First things first–let’s get the answer to the question out of the way. A student may only borrow up to the cost of attendance determined by the school minus financial aid including other student loans. The amount a student is eligible to borrow is the remainder of that equation and it can only be determined one academic year at a time.
It might seem convenient or even cost-effective due to current low interest rates to finance an entire education up front. However, the student would still be accruing or paying interest on the full amount borrowed while in school.
As you can imagine, the interest charges on $40,000 are much higher than on $10,000. Let’s take a quick look at how eligibility is determined to see how the borrowing process works.
How Much Can You Borrow?
Borrowing a student loan for multiple years is not possible because eligibility can’t be calculated in advance. Things like the school’s cost of attendance will change from year to year as will the financial aid your student is offered.
Plus, the amount a student may borrow under the Direct Student Loan program increases from $5,500 for freshmen, to $6,500 for sophomores, to $7,500 for juniors and seniors.
The school will not only determine your student’s cost of attendance each year, but they will also certify the amount the student is eligible to borrow when the lender of the private student loan requests it. The lender is required to ask the school for this certification for each academic year (or partial year) in which financing is requested.
It is the school’s job to ensure the student does not borrow more than eligibility allows.
Even if a student could take out one private student loan for all 4 years of college, it wouldn’t make financial sense to borrow more funds than would actually be utilized. If a borrower defers all payments, interest will still be added to the original amount borrowed.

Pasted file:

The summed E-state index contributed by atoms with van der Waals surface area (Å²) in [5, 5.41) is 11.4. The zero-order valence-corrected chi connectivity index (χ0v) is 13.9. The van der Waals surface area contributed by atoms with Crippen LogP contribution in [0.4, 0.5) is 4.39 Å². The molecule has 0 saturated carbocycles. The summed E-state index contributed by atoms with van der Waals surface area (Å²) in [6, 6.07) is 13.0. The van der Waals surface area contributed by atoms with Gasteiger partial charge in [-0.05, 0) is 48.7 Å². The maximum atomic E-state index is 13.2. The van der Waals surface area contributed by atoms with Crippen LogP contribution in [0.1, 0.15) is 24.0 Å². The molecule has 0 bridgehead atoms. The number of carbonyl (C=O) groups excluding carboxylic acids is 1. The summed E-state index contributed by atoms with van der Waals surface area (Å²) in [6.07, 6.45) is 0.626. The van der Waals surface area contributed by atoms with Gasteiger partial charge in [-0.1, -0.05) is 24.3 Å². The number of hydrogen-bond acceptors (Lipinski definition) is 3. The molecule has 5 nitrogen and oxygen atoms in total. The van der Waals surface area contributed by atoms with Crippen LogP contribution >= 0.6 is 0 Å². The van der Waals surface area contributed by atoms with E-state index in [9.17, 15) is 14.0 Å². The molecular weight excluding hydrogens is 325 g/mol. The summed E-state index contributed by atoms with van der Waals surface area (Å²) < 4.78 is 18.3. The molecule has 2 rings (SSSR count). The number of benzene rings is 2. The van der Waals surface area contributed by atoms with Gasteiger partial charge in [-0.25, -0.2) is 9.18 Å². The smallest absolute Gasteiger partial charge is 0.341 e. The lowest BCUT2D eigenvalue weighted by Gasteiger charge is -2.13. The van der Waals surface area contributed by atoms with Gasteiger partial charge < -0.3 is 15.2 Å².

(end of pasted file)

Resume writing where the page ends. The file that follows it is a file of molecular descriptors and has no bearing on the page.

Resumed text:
Even if a student makes interest-only payments while enrolled, the he would still be paying interest on the full amount borrowed.
Student loans do not work like a line of credit that you draw down as needed or like a credit card where you are only charged interest on the part of your credit limit that you access. Assuming a loan with a 6% interest rate, the monthly payment of interest only on $40,000 would be $200 versus $50 on a $10,000 loan.
Another thing to consider is whether the student will make it all the way to graduation. According to NCES, only 59% of first-time, full-time undergraduates seeking a bachelor’s degree at a 4-year degree granting institution in the fall of 2006 had graduated by 2012.
One final note, it’s very important for students to borrow only what they really need for any given academic year. The school’s cost of attendance for each year includes not only the actual costs a student will be billed, but estimates of other expenses like books and room and board.
Take a careful look at both eligibility (how much you can borrow) and actual needs before borrowing a private student loan.
Be certain to pursue all other options for paying for college before borrowing at all. Regularly searching and applying for scholarships, saving money earned at work, and buying used books whenever possible are all good places to start.